Instagram is testing two new age verification tools starting with users in the USThe first uses technology to estimate a users age through taking a video selfieAnother asks three of the user's mutual followers to confirm how old they areThey hope these tools will protect young people from inappropriate content
Instagram has started testing new age-verification tools, including new technology that claims to be able to estimate the user’s age using a video selfie.
The ‘Age Estimation’ technology from digital identity company Yoti analyses the user’s facial features using artificial intelligence (AI), in order to predict their age.
Instagram is also a new age-verification method that involves asking three separate users to confirm how old they are.
The photo sharing app, owned by tech conglomerate Meta, has begun testing the tools in the US as of today, with the aim of providing more age-appropriate experiences.
A third age verification method of uploading a valid form of ID, like a drivers license or ID card, is already available.
When someone attempts to edit their date of birth on Instagram from under 18 to 18 or over, the app will ask them to verify their age using one of these tools.
Instagram is testing two new age verification tools. One of the tools asks users to upload a video selfie, and new technology from Yoti will estimate the user’s age from the video
Another new age verification tool asks the user to nominate three mutual followers over the age of 18 to confirm how old they are. Those nominated cannot be currently vouching for anyone else and and must meet ‘other safeguards we have in place’, Instagram said
The social media platform hopes that the tools will ensure teens and adults receive the right experience for their age group
‘Understanding someone’s age online is a complex, industry-wide challenge,’ Instagram said.
‘We want to work with others in our industry, and with governments, to set clear standards for age verification online.
‘Many people, such as teens, don’t always have access to the forms of ID that make age verification clear and simple. As an industry, we have to explore novel ways to approach the dilemma of verifying someone’s age when they don’t have an ID.’
Users can still upload a valid form of ID, like a drivers license or ID card, to confirm their age
Technology company Yoti created an ‘Age Estimation’ system that uses artificial intelligence (AI) to tell if social media users are too young to use apps like Instagram or TikTok.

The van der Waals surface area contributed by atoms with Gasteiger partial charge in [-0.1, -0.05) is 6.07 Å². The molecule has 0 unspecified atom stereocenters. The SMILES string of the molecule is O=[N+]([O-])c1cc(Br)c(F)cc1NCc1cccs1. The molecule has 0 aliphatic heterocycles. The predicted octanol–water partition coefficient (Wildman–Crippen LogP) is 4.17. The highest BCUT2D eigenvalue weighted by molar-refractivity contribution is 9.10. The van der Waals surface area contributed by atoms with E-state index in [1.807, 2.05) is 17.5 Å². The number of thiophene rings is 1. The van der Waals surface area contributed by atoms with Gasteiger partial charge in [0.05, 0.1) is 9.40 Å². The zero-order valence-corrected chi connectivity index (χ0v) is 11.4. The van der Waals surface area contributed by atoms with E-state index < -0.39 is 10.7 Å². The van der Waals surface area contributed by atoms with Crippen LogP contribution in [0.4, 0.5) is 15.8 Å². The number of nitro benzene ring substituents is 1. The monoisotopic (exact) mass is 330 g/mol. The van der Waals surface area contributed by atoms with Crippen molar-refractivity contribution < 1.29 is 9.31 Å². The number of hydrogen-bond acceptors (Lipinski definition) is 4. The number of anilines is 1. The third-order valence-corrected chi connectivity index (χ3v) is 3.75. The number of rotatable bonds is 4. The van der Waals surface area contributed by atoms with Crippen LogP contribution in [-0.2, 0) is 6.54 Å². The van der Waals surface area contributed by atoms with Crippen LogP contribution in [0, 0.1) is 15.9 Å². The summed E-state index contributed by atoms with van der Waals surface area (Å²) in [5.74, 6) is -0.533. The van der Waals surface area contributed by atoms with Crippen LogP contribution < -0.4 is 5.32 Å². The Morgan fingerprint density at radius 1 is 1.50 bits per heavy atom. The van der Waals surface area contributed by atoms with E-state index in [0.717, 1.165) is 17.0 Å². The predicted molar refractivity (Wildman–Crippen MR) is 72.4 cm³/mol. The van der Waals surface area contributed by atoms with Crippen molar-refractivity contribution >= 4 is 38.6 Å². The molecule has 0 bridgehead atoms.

Instagram requires users to be over the age of 13 to sign up, and in some countries this is higher.
If they are between the ages of 13 and 17, they are defaulted to have a private account – meaning other users cannot see their content or contact them unless the teen accepts them as a follower.
Instagram also limits the options advertisers have to reach them with ads.
The Yoti software works by comparing the user’s facial features as captured via the device’s camera against millions of other images of people of known age.
In this way, the system can be used to estimate whether children meet the legal threshold of 13 to join apps like Facebook and Twitter.
Yoti and Meta have confirmed that data obtained from the video selfie on Instagram would be deleted after the user’s age has been verified.
The technology also is not able to recognise someone’s identity.
The vouching feature, meanwhile, will ask users to nominate three mutual followers to confirm how old the user in question is.
Those nominated are required to be aged 18 or older, not currently vouching for anyone else and having met ‘other safeguards we have in place’, Instagram said.
Instagram hopes that the tools will ensure teens and adults receive the right experience for their age group. Online safety campaigners have called for age verification tools to be introduced on social media to better protect younger users from inappropriate content
Online safety campaigners have called for age verification tools to be introduced on social media and other platforms in order to better protect younger users from inappropriate content.
Instagram said this test would help trial potential solutions to the issue.
‘We still believe an effective way of addressing this problem is for devices or app stores to provide apps with people’s ages, allowing teens to be placed in age-appropriate experiences across all the apps they use,’ the company added.
‘In the absence of industry standards or regulation on how to effectively verify age online, we’ve invested in a combination of technologies that are more equitable, provide more options to verify age and that protect the privacy of people using our technologies.’
Last month, Yoti announced its digital proof-of-age app would be accepted in UK cinemas.
The Yoti app consists of a digital ID card, which is created by uploading an official document such as a passport beforehand.
This ID card can then be used by children to prove they are old enough to watch an age-restricted film – meaning they don’t need to bring important documents along with them.
Yoti technology is currently being tested by the Home Office to stop children people buying alcohol from supermarkets, and may be made a permanent legal proof-of-age in future.
It is already accepted as a valid form of ID for buying age restricted products, like medicines and energy drinks, in 30,000 high street shops.